Stephen K. Bannon in the White House in Washington on Jan. 31. (Ron Sachs/Pool via Bloomberg)

In Washington, a “Kinsley gaffe” is when someone tells an obvious truth that isn’t supposed to be said. Such was the case when White House chief strategist Stephen K. Bannon told a reporter, in an interview published Wednesday, that there is no viable military option for stopping North Korea’s nuclear and missile programs.

Bannon’s view is that any preemptive attack on North Korea would result in horrendous casualties in South Korea and elsewhere and therefore cannot be seriously considered. That view is shared by many officials, former officials and North Korea experts. Whether President Trump believes it is unknown.

By publicly declaring that the U.S. threat of military force in North Korea is a bluff, Bannon may have undermined the credibility of that threat. He may also have nudged the United States toward a more diplomacy-focused approach and reduced the risk of war.

“There’s no military solution [to North Korea’s nuclear threats], forget it,” Bannon told the American Prospect. “Until somebody solves the part of the equation that shows me that 10 million people in Seoul don’t die in the first 30 minutes from conventional weapons, I don’t know what you’re talking about, there’s no military solution here, they got us.”

He also said the Chinese government is not serious about helping the United States and its partners. “It’s just a sideshow,” Bannon said about Beijing’s efforts. Bannon is arguing for tougher measures against China on several fronts.

Everyday, North Koreans are told that the Americans are "imperialists" and North Korean children are taught that "cunning American wolves" want to kill them. To understand why, we need to go back to the Korean War. (Anna Fifield,Jason Aldag/The Washington Post)

For many North Korea watchers, Bannon was simply acknowledging a reality that the parties involved already understood; there is no viable scenario in which the United States could initiate a first strike against Pyongyang.

“He’s absolutely right,” said former North Korea nuclear negotiator Joel S. Wit. “This is not a credible threat, and it really hasn’t been since the 1990s. We’ve been pretending it’s credible, but it really isn’t.”

Such a move would guarantee devastating retaliation by Kim Jong Un against South Korea, Japan and the tens of thousands of U.S. troops there. Moreover, there’s no real way to be confident a U.S.-led military strike could destroy all of the dispersed and hidden components of North Korea’s illicit programs.

Throw on top of that the danger that Kim could use a nuclear weapon, and it’s clear the United States can’t strike first. It’s likely a coincidence, but South Korean President Moon Jae-in also publicly declared that the military option is not on the table this week.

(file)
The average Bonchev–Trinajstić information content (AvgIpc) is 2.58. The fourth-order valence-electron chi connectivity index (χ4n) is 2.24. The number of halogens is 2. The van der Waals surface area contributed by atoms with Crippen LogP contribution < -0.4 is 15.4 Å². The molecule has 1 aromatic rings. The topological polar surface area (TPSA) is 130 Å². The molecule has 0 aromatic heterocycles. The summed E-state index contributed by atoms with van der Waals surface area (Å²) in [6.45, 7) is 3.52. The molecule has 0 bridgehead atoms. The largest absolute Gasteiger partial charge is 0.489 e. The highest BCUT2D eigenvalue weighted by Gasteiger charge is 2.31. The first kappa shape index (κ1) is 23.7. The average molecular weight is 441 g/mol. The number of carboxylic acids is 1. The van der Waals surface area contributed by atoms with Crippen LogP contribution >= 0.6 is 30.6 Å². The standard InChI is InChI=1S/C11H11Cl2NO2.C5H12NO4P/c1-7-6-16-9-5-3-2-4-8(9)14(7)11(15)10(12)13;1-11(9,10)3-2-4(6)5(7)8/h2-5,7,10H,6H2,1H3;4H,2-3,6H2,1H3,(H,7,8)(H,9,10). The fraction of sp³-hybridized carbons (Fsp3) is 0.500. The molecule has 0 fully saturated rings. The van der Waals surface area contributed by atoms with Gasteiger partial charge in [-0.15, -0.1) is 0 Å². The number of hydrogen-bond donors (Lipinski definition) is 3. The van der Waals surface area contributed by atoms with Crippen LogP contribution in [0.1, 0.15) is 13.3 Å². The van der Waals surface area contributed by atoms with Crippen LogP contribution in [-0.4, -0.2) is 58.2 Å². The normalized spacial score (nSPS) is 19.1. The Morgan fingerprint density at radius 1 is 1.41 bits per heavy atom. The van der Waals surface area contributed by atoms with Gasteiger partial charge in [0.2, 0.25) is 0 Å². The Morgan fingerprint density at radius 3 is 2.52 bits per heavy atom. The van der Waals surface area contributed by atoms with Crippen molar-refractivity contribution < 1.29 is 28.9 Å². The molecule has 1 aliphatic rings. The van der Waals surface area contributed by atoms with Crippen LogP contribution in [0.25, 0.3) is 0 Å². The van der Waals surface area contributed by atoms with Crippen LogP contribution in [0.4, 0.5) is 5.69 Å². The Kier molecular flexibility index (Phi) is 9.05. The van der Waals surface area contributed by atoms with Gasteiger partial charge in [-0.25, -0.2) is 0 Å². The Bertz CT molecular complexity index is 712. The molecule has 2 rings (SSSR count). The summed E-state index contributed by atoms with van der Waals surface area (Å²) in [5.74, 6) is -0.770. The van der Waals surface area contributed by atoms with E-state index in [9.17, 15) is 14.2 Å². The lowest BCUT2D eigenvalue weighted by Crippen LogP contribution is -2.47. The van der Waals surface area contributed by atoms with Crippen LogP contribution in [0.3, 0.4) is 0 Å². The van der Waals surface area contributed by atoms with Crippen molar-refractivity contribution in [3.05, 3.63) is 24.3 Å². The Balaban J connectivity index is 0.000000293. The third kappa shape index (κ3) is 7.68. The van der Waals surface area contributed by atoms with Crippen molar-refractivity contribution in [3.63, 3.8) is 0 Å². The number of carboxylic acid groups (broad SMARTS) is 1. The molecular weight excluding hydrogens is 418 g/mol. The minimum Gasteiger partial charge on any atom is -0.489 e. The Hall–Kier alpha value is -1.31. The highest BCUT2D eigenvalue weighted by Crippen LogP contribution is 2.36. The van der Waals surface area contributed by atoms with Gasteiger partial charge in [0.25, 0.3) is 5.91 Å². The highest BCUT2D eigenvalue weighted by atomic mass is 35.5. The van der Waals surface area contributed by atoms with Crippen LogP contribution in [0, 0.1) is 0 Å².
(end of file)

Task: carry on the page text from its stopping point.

“I can confidently say there will not be a war again on the Korean Peninsula,” Moon said. “The U.S. and President Trump also said, no matter what option they take about North Korea, all decisions will be made after consulting with and getting agreement with the Republic of Korea,” he added.

Not everyone is convinced that Trump’s military threat is a bluff. Sen. Lindsey O. Graham (R-S.C.) said last week that Trump told him he would bomb North Korea if the Kim regime insisted on developing the means to strike the United States with a nuclear-tipped intercontinental ballistic missile.

Some point to Trump’s threats against North Korea as resulting in Kim’s decision to step back from his own threat to launch missiles in the direction of Guam. But the exact reasons for Kim’s change of tone are unclear. And in that case, Trump was threatening retaliation, not a first-strike option.

The question going forward is what effect Bannon’s comments will have on the ongoing crisis and the surrounding diplomacy. One the one hand, he may have undermined the Trump administration’s drive to exert “maximum pressure” on North Korea, which was meant to include sanctions as well as the credible threat of military force.

Wit said that since the North Koreans understand the military dynamics as well as anyone, that threat was never really credible in the first place.

“They figured out a long time ago the U.S. isn’t going to do anything,” he said. “Bannon may have undermined our pressure campaign, but the threat of military force has been a diminishing tool all along.”

The larger effect could be that the Trump administration could now coalesce around a more diplomacy-focused strategy and move closer to direct negotiations with Pyongyang. Although Bannon didn’t specify his preferred policy, the alternative to attacking is clear: continuing to increase diplomatic and financial pressure on North Korea while exploring the chance for dialogue.

The United States and North Korea have maintained a quiet diplomatic channel over the past months that could be used to set up more substantial negotiations. The Trump team has told foreign interlocutors that it remains open to negotiations with Pyongyang under the right conditions.

Whether or not Bannon intended his remarks to be public, his warnings about the foolishness of attacking North Korea are correct, and they might even be helpful. Now all he has to do is convince his boss.